According to her great-uncle Assan, after the shura reached its verdict, a group of villagers came to the dark storage room and took her away to be stoned.
"She knew what was going to happen to her," Assan said softly. "She was screaming and sobbing."
Amina's paternal uncle, Mohammad Azim, said he watched as the villagers forced Amina down a muddy path toward a patch of soft earth along a riverbank surrounded by stones, a few yards from the edge of the village.
It was a beautiful spot, shaded by an enormous tree and offering a charming view of the village clinging to the mountainside.
It was also an ideal place for a stoning.
"They dug a hole in the ground right here," Azim said, pointing to a spot in the clearing six days later. "Then they buried Amina up to her waist, with her arms pinned by her side."
Azim said Amina's hair was covered in a head scarf, and that she was crying in terror as nearly a hundred men gathered in a circle around her and began throwing small rocks at her head.
"I couldn't watch for more than a few minutes," Azim said. Instead, he said, he walked up to Amina's parents' house and waited with them in silence during the two hours it took to kill her.
Several villagers and Amina's mother said that they, too, believe she was stoned. And a few said they had seen the bloody hole after she was removed from it.
But no one else would admit to witnessing the actual stoning, much less participating in it. And the ground where Amina was allegedly buried to her waist showed little sign of disturbance six days after her death -- possibly because, as Azim and other villagers contend, they had refilled the hole and then the river had flooded over it, or possibly because the stoning never happened.
Several other villagers, including Amina's uncle, Hashem, tell a very different story.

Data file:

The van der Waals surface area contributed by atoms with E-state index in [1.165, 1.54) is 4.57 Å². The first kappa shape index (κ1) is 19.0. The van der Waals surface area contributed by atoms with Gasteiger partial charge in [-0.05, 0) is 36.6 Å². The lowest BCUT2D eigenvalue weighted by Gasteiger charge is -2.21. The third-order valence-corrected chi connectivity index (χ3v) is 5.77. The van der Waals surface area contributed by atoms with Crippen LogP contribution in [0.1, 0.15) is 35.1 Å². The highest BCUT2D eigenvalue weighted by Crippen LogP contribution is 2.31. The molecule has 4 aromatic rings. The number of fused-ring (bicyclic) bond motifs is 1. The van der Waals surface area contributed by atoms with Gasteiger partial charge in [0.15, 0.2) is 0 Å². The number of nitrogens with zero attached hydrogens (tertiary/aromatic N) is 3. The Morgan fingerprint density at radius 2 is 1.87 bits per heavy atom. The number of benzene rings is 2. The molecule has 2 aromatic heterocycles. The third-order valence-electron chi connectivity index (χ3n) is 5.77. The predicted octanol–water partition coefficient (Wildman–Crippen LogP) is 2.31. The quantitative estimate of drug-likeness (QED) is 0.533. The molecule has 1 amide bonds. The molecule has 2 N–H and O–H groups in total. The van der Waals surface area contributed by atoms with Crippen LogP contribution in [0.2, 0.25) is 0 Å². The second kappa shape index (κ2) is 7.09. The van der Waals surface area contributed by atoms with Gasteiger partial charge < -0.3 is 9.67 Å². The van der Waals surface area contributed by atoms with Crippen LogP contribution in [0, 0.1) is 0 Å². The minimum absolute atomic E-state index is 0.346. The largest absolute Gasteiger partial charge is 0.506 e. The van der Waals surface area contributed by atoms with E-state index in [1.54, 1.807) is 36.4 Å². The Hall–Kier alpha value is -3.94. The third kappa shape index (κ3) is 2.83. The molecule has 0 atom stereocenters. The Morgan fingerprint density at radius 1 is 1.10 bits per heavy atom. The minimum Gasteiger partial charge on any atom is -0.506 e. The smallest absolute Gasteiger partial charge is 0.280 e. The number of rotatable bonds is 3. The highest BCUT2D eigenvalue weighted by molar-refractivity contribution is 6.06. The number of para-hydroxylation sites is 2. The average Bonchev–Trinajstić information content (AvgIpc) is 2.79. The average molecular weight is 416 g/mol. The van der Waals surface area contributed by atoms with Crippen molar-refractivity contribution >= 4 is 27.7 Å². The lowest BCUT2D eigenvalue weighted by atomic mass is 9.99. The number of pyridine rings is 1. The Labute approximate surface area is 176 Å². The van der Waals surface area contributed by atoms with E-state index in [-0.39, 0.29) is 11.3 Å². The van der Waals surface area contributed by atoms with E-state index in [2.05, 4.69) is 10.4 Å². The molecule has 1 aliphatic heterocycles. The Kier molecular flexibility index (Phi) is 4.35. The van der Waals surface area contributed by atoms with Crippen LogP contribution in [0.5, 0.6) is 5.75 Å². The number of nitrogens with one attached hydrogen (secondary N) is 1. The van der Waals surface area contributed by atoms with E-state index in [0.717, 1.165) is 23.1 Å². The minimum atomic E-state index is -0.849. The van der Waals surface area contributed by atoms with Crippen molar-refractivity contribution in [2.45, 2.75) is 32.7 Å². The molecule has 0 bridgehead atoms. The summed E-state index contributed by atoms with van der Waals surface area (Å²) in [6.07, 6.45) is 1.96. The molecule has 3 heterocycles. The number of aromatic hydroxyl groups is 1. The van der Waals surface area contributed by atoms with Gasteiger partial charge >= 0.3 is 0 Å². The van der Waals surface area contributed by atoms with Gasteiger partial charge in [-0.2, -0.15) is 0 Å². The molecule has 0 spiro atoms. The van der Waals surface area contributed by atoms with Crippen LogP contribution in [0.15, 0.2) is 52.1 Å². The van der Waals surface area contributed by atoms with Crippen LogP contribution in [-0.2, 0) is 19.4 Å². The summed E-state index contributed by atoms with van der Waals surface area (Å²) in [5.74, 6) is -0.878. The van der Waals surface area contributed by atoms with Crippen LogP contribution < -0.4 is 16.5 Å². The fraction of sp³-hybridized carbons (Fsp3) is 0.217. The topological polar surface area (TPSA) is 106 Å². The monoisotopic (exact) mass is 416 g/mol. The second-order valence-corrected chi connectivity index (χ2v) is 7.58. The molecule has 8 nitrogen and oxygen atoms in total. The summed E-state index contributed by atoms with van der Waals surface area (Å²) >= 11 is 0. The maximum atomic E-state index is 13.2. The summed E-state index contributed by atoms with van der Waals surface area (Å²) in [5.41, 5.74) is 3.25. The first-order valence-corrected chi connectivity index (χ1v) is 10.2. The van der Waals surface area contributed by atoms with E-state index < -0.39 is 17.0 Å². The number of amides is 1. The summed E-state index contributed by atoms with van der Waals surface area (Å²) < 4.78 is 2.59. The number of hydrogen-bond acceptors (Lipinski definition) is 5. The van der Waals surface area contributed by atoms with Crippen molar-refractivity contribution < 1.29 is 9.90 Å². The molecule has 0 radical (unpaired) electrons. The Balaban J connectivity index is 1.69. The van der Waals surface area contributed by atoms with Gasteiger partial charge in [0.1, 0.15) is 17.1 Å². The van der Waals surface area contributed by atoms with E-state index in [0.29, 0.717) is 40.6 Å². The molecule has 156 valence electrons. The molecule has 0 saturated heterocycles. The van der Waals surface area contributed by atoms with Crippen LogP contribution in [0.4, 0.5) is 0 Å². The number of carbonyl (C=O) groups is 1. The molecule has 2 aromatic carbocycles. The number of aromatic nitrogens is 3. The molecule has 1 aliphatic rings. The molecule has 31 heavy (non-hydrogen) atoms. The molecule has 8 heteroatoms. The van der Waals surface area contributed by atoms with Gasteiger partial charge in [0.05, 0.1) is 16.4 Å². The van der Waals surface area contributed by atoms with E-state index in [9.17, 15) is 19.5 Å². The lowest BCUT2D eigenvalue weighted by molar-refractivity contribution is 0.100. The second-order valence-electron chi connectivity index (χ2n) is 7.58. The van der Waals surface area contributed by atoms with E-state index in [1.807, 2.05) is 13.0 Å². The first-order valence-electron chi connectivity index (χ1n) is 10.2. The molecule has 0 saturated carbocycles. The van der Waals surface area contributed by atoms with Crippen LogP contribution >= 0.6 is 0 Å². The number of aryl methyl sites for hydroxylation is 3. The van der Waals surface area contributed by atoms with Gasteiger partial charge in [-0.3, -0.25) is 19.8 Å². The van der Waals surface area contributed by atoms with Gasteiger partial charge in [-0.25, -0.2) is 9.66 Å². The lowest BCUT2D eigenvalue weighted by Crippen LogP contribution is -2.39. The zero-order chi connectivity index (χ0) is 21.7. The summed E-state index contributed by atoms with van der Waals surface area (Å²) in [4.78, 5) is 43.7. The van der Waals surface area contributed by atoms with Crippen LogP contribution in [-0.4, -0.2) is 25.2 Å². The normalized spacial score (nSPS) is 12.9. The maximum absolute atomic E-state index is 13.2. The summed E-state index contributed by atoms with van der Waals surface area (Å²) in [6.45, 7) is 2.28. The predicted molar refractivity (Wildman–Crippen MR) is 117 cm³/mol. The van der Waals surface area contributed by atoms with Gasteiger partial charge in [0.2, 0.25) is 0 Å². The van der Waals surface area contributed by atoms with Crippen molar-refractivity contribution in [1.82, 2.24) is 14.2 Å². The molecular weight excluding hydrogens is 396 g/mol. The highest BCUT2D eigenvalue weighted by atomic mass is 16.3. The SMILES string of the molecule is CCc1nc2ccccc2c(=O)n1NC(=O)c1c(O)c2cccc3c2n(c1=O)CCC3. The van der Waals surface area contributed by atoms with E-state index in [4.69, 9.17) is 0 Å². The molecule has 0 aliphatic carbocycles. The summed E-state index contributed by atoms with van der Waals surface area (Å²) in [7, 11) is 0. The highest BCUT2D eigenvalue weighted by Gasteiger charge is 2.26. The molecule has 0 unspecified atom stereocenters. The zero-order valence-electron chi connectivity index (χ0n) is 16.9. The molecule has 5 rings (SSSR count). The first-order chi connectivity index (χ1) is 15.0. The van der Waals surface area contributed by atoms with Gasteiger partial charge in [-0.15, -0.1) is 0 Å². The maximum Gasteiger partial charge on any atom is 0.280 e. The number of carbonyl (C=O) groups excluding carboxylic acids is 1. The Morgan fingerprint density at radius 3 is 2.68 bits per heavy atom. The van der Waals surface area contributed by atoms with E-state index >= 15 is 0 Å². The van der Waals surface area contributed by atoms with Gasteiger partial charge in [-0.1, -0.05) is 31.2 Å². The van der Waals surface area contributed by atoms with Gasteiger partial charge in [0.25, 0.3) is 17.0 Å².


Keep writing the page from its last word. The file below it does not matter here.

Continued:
Hashem said the villagers handed Amina over to her uncles, including himself and Azim. Their original intention was to hang her, Hashem said. But as they were leading her away, they became increasingly angry and started to beat her with their fists.
"It was dark," he said. "All of us were striking her, and then she fainted and we saw that she was on the ground and not breathing. Maybe she had a heart attack."
Whatever the means of her death, Amina's parents said her bruised corpse was returned to them sometime between afternoon and evening prayers that day.
Amina's mother, Nessa, said she did not grieve.
"My daughter was a criminal and a sinner who brought dishonor on my name," Nessa said hotly several days later. "And I should be blamed for her death, not anyone else, because I told my tribe they could kill her. I forgave them for spilling her blood."
At about 40, Nessa has weathered skin, but the same striking raven hair and high cheekbones as Amina.
If Amina had been allowed to live, Nessa added, the shame of it would have forced Nessa to leave the only home she had ever known and a valley in which her family had lived for generations.
"But now I can walk everywhere in the village with my head high. . . . I'm happy. Extremely, extremely happy," she shouted. The tone in her voice betrayed no joy.
Then Nessa covered her face with her hands.